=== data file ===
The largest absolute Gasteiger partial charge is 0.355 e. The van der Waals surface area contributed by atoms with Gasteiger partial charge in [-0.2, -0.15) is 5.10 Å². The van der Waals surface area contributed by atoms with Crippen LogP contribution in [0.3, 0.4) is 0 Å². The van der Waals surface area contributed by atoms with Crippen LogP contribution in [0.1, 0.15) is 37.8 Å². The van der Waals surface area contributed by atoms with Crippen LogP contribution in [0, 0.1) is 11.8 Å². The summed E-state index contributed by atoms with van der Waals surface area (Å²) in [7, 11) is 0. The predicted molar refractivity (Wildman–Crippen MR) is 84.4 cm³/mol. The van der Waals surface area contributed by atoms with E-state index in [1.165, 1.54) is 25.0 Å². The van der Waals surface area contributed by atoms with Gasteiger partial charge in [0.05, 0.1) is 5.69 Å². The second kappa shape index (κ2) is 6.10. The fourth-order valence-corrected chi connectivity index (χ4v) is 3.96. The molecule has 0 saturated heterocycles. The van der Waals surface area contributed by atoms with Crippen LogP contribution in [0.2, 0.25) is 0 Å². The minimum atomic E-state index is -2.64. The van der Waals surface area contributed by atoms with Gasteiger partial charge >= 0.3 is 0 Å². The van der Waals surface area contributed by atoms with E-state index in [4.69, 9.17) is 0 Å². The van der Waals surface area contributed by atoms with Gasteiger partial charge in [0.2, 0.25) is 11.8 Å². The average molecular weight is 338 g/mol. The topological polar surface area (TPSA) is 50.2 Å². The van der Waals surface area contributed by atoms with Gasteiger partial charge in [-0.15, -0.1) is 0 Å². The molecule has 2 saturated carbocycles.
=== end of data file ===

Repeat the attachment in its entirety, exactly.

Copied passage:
The largest absolute Gasteiger partial charge is 0.355 e. The van der Waals surface area contributed by atoms with Gasteiger partial charge in [-0.2, -0.15) is 5.10 Å². The van der Waals surface area contributed by atoms with Crippen LogP contribution in [0.3, 0.4) is 0 Å². The van der Waals surface area contributed by atoms with Crippen LogP contribution in [0.1, 0.15) is 37.8 Å². The van der Waals surface area contributed by atoms with Crippen LogP contribution in [0, 0.1) is 11.8 Å². The summed E-state index contributed by atoms with van der Waals surface area (Å²) in [7, 11) is 0. The predicted molar refractivity (Wildman–Crippen MR) is 84.4 cm³/mol. The van der Waals surface area contributed by atoms with E-state index in [1.165, 1.54) is 25.0 Å². The van der Waals surface area contributed by atoms with Gasteiger partial charge in [0.05, 0.1) is 5.69 Å². The second kappa shape index (κ2) is 6.10. The fourth-order valence-corrected chi connectivity index (χ4v) is 3.96. The molecule has 0 saturated heterocycles. The van der Waals surface area contributed by atoms with Crippen LogP contribution in [0.2, 0.25) is 0 Å². The minimum atomic E-state index is -2.64. The van der Waals surface area contributed by atoms with Gasteiger partial charge >= 0.3 is 0 Å². The van der Waals surface area contributed by atoms with E-state index in [4.69, 9.17) is 0 Å². The van der Waals surface area contributed by atoms with Gasteiger partial charge in [0.2, 0.25) is 11.8 Å². The average molecular weight is 338 g/mol. The topological polar surface area (TPSA) is 50.2 Å². The van der Waals surface area contributed by atoms with Gasteiger partial charge in [-0.15, -0.1) is 0 Å². The molecule has 2 saturated carbocycles.